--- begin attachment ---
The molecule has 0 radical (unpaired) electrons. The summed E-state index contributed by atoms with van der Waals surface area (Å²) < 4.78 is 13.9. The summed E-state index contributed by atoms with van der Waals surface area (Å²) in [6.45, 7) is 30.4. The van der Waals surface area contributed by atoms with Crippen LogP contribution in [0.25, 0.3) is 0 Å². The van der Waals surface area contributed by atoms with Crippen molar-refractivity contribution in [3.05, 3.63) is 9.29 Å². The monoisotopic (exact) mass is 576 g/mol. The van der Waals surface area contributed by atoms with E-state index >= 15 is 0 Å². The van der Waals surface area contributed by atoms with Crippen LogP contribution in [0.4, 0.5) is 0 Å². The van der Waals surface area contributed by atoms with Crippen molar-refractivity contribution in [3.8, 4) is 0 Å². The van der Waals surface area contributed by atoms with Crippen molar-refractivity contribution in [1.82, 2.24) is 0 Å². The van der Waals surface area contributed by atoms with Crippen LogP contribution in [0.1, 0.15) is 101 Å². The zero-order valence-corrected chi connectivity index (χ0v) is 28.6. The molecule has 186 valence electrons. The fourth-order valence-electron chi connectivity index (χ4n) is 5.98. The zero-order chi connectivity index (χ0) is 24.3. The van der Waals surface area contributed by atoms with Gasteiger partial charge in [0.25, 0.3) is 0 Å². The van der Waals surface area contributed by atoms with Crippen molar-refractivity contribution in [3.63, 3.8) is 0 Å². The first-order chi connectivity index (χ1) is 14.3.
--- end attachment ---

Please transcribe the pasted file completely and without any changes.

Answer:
The molecule has 0 radical (unpaired) electrons. The summed E-state index contributed by atoms with van der Waals surface area (Å²) < 4.78 is 13.9. The summed E-state index contributed by atoms with van der Waals surface area (Å²) in [6.45, 7) is 30.4. The van der Waals surface area contributed by atoms with Crippen LogP contribution in [0.25, 0.3) is 0 Å². The van der Waals surface area contributed by atoms with Crippen molar-refractivity contribution in [3.05, 3.63) is 9.29 Å². The monoisotopic (exact) mass is 576 g/mol. The van der Waals surface area contributed by atoms with E-state index >= 15 is 0 Å². The van der Waals surface area contributed by atoms with Crippen LogP contribution in [0.4, 0.5) is 0 Å². The van der Waals surface area contributed by atoms with Crippen molar-refractivity contribution in [3.8, 4) is 0 Å². The van der Waals surface area contributed by atoms with Crippen molar-refractivity contribution in [1.82, 2.24) is 0 Å². The van der Waals surface area contributed by atoms with Crippen LogP contribution in [0.1, 0.15) is 101 Å². The zero-order valence-corrected chi connectivity index (χ0v) is 28.6. The molecule has 186 valence electrons. The fourth-order valence-electron chi connectivity index (χ4n) is 5.98. The zero-order chi connectivity index (χ0) is 24.3. The van der Waals surface area contributed by atoms with Gasteiger partial charge in [0.25, 0.3) is 0 Å². The van der Waals surface area contributed by atoms with Crippen molar-refractivity contribution in [3.63, 3.8) is 0 Å². The first-order chi connectivity index (χ1) is 14.3.